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In Western Oregon, known for its long rainy season, rain gardens help manage the excess water and optimize aquatic habitat health. So, what exactly is a rain garden? It’s a landscaped area designed to capture and absorb rainwater runoff from nearby impervious surfaces, such as roofs and pavement. The rain garden is situated in a depression in the ground and is filled with soil and native plants that can tolerate both wet and dry conditions. You may have also heard of bioswales – the cousins of rain gardens. Bioswales move water along a curved or straight path, allowing some water to infiltrate along the way; whereas rain gardens are bowl-shaped gardens that capture water and allow it to infiltrate in situ. This post focuses mainly on rain gardens.
Rain gardens are becoming increasingly popular as a form of green infrastructure and can be found in both residential and commercial settings. In fact, they are often required for new or redevelopment projects to help manage stormwater runoff.
Bush’s Pasture Park in Salem, Oregon has some great rain garden examples. Located at the south end of the park on Leffelle St. and Yew St, you will find rain gardens and bioswales that were established in 2011 and revegetated last season by team members from the City of Salem.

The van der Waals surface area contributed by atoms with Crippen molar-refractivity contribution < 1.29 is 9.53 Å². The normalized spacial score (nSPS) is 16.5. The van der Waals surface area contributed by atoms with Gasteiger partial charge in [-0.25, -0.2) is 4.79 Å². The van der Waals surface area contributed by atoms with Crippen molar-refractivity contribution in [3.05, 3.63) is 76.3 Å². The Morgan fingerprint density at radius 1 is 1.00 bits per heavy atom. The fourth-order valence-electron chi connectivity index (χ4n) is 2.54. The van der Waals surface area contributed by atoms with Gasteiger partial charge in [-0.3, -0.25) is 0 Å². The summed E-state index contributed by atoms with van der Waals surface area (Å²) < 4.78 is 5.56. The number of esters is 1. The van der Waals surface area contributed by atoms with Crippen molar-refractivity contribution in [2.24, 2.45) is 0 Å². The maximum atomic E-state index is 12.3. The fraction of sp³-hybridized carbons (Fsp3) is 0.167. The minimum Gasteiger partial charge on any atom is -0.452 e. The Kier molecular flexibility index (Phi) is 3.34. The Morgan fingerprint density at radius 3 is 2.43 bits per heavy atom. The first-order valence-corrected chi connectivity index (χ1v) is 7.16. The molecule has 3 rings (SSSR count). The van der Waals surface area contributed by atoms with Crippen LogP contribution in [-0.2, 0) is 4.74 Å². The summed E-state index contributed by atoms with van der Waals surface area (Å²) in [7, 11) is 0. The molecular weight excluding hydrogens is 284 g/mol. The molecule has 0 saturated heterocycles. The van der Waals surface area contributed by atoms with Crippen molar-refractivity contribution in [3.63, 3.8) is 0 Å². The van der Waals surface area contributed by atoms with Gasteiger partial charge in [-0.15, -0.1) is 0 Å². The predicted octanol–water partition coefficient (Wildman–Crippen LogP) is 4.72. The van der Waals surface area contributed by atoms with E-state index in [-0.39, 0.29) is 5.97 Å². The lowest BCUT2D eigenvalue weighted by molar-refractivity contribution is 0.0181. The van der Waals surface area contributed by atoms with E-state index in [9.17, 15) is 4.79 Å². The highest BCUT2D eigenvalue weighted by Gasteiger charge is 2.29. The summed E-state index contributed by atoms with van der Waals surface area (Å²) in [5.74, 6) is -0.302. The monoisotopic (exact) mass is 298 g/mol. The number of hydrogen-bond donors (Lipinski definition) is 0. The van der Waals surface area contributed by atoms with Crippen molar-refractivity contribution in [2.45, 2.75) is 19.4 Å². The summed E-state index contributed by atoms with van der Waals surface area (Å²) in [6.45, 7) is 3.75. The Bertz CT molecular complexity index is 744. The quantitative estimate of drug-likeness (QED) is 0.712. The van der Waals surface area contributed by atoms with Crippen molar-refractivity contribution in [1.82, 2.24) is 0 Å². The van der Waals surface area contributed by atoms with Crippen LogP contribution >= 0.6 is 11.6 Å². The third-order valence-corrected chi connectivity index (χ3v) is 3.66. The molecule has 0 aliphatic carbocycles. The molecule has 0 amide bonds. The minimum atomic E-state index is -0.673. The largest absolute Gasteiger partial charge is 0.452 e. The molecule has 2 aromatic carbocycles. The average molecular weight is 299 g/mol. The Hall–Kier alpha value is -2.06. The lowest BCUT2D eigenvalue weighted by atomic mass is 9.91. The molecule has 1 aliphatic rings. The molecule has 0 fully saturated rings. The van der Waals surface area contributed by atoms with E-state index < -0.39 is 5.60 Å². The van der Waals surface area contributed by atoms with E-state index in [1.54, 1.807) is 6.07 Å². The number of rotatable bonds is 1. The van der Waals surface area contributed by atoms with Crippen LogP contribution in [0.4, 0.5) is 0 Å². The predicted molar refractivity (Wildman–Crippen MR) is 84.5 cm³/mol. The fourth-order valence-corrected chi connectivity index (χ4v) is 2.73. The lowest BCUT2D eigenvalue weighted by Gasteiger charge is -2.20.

When it rains at Bush’s Pasture Park, water flows into the rain garden from the nearby parking lot. The soil and plants in the rain garden filter out pollutants and sediment from the water, protecting nearby Pringle Creek from contamination. The garden contains a mix of drought-tolerant native plant species, with Oregon Grape and Red Flowering Currant at the top edge and water-loving sedges and rushes in the lower swale.
Important factors to consider when installing a rain garden include: proper site location, soil texture, planting design, planning for overflow, long-term maintenance, and permitting. If you are in Salem, the Public Works Development Services can provide information on permitting requirements firstname.lastname@example.org. Photos below feature Keizer Public Works team members digging out a swale at Keizer City Hall.
Want to learn more about installing a rain garden on your own property? Check out these resources:
Feel free to reach out with any questions or if you would like resources related to urban conservation! I can also assist you in creating wildlife habitat in your own backyard through the Backyard Habitat Improvement Program…coming soon.